A majority of Canadians say they support reinstating the death penalty for murder, according to a new poll.
In an online survey of 1,002 Canadian adults by Angus Reid, conducted in partnership with the Toronto Star, sixty-one per cent said they support reinstating capital punishment — which the Canadian government abolished in 1976. However, 34 per cent of respondents disagreed.
According to pollsters, while a majority of Canadians say they support the return of capital punishment, this support “drops considerably” when given the choice of life in prison without parole. Fifty per cent of respondents said they prefer life imprisonment without the possibility of parole while 38 per cent supported the death penalty.
In the survey, 63 per cent of survey respondents said capital punishment is sometimes appropriate, with 23 per cent saying it is never warranted and eight per cent saying it is always appropriate.
Support for and opposition to the death penalty was divided along regional lines.
“Western Canadians support the return of the death penalty by a 3-to-1 margin, and prefer it to the idea of life imprisonment without parole. Quebecers and Ontarians are lukewarm on the possibility of capital punishment coming back, and would rather see murderers in prison for the rest of their lives,” according to the study.
Seventy-two per cent of respondents in both British Columbia and Alberta said they support capital punishment, along with sixty-two per cent of Ontarians. Fifty-eight per cent of these respondents said the death penalty would serve as a deterrent. Only 23 per cent of this group believe murderers can be rehabilitated.
The poll found that opponents of the death penalty were mostly in Quebec (45 per cent). Respondents from Ontario (32 per cent) and British Columbia (24 per cent) also voiced their opposition. Seventy-five per cent of these respondents said they were concerned with the possibility of wrongful convictions leading to executions. Fifty-five per cent felt it is wrong to take a convicted murderer’s life as punishment.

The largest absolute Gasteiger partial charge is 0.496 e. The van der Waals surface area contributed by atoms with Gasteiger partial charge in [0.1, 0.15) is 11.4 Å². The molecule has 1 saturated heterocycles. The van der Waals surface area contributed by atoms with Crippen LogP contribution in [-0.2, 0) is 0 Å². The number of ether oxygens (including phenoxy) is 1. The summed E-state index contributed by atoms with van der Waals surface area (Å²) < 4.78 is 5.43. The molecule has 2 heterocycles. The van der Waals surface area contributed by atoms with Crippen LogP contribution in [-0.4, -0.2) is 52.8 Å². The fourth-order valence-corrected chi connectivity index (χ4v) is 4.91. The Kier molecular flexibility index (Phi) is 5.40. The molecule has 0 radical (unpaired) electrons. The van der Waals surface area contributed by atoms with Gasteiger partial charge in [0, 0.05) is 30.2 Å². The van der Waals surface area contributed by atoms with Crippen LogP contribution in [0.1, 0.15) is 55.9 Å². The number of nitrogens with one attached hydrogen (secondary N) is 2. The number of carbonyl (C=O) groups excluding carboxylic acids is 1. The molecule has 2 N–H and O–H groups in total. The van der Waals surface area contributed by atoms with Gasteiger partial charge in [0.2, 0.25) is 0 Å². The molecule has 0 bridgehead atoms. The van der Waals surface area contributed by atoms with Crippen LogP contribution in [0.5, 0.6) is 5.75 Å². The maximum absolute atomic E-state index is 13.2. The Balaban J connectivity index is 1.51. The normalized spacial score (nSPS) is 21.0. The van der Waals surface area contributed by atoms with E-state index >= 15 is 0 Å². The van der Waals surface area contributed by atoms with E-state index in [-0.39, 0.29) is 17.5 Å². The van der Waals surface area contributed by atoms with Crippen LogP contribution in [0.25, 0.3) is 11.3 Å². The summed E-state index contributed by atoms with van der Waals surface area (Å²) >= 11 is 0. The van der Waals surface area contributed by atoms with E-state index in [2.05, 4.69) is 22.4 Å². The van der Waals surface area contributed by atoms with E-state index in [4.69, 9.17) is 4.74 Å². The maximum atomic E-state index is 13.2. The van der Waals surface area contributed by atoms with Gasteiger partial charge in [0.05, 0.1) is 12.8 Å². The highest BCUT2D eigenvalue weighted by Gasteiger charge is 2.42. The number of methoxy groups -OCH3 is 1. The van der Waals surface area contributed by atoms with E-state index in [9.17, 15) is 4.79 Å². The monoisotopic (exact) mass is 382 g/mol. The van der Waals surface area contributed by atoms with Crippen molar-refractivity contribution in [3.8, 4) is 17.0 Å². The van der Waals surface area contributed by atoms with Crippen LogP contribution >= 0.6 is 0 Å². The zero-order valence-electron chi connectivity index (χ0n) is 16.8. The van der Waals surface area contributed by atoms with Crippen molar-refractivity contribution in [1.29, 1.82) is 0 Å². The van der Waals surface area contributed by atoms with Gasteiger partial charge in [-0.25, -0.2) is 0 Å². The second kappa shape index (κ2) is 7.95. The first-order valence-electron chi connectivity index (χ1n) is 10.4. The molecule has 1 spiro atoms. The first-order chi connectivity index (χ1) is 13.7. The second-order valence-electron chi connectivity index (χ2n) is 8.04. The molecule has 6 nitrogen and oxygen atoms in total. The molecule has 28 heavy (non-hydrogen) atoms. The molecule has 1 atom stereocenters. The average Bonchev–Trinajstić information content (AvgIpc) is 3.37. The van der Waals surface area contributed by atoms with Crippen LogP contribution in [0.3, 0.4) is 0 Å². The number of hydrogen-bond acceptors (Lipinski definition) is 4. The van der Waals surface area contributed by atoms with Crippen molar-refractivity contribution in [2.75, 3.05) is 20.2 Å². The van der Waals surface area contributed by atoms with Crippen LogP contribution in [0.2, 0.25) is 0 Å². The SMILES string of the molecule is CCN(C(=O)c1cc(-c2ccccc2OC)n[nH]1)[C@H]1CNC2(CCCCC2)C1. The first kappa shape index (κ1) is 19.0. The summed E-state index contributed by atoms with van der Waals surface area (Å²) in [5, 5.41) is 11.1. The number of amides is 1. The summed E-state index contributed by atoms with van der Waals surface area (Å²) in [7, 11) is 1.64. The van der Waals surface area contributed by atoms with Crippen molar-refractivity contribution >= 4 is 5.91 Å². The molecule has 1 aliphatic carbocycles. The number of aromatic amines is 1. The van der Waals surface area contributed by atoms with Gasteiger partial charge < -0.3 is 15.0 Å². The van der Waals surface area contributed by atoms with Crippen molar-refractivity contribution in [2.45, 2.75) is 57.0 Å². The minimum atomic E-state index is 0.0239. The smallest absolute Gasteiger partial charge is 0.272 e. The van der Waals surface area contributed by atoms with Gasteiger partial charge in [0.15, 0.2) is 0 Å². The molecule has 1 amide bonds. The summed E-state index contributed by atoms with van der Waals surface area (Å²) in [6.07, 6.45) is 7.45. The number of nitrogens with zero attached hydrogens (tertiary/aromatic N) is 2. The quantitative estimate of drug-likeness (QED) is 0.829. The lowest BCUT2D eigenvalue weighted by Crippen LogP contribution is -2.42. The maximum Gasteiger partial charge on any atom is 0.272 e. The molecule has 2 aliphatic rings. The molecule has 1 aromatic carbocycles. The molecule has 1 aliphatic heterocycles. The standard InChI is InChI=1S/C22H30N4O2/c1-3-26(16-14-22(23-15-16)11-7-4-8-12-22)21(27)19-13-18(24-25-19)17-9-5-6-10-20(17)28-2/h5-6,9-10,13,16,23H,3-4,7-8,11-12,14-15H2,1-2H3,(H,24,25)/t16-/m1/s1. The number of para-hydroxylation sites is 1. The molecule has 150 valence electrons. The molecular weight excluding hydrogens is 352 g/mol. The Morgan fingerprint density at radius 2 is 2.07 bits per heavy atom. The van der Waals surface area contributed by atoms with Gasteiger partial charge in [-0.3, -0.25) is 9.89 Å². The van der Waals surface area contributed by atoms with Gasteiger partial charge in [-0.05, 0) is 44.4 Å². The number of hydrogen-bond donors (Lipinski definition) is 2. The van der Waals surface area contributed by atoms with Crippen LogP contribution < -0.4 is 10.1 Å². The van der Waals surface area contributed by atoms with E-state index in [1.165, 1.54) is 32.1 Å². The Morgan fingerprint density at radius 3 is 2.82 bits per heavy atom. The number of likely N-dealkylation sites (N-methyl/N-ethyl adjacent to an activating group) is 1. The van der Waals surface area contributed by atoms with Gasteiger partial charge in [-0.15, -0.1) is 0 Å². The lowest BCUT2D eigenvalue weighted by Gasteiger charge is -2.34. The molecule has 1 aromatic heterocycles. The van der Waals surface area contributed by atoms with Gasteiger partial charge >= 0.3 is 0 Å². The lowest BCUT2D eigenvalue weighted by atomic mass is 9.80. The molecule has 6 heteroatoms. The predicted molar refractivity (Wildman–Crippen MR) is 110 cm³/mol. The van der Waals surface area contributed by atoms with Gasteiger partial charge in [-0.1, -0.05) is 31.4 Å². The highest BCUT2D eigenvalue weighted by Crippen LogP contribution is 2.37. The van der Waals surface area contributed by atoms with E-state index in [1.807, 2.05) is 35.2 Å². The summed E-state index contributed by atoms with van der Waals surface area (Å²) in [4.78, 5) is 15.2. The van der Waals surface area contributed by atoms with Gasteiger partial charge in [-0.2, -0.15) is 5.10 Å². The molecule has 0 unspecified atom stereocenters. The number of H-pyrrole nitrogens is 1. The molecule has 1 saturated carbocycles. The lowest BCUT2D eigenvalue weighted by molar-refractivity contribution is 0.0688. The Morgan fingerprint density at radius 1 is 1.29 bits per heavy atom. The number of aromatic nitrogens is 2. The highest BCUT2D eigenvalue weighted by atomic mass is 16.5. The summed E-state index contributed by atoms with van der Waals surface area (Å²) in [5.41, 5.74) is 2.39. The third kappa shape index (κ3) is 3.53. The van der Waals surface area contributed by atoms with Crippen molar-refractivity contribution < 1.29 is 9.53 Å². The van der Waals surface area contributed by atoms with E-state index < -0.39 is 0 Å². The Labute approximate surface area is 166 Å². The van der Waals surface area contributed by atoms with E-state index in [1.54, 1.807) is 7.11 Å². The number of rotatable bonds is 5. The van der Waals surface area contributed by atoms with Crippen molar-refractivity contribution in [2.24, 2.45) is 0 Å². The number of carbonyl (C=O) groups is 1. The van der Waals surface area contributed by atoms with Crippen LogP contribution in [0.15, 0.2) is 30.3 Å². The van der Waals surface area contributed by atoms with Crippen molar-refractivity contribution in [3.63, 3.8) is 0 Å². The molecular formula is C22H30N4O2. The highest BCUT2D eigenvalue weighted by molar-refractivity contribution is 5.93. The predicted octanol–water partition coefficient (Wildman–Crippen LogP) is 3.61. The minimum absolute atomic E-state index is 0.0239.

Also, nearly half of death penalty opponents (48 per cent) don’t think it would serve as a deterrent, 31 per cent said convicted murderers should serve their time in prison and 21 per cent believe murderers can be rehabilitated.
When given a choice between the death penalty and life imprisonment, 49 per cent of Ontario respondents and 55 per cent from Quebec chose life imprisonment without parole. Respondents from British Columbia (52 per cent) and Alberta (49 per cent) responded to that choice by calling for a return of the death penalty.
Respondents who voted Conservative in the 2011 federal election are more likely to regard the death penalty as appropriate (88 per cent), to support the return of capital punishment (80 per cent), and to prefer imposing the death penalty over life in prison (50 per cent).
A majority of those who voted for the Liberal Party (52 per cent), Bloc Quebecois (52 per cent) and the Green Party (55 per cent) said they opposed the death penalty and preferred life in prison for convicted murderers. Forty-five per cent of NDP voters were more likely to oppose the death penalty, with 49 per cent in favour of it.
The online survey included a sample of 1,002 Canadian adults. It was conducted from Feb. 2 to Feb. 3, 2012.The margin of error is within 3.1 percentage points, 19 times out of 20.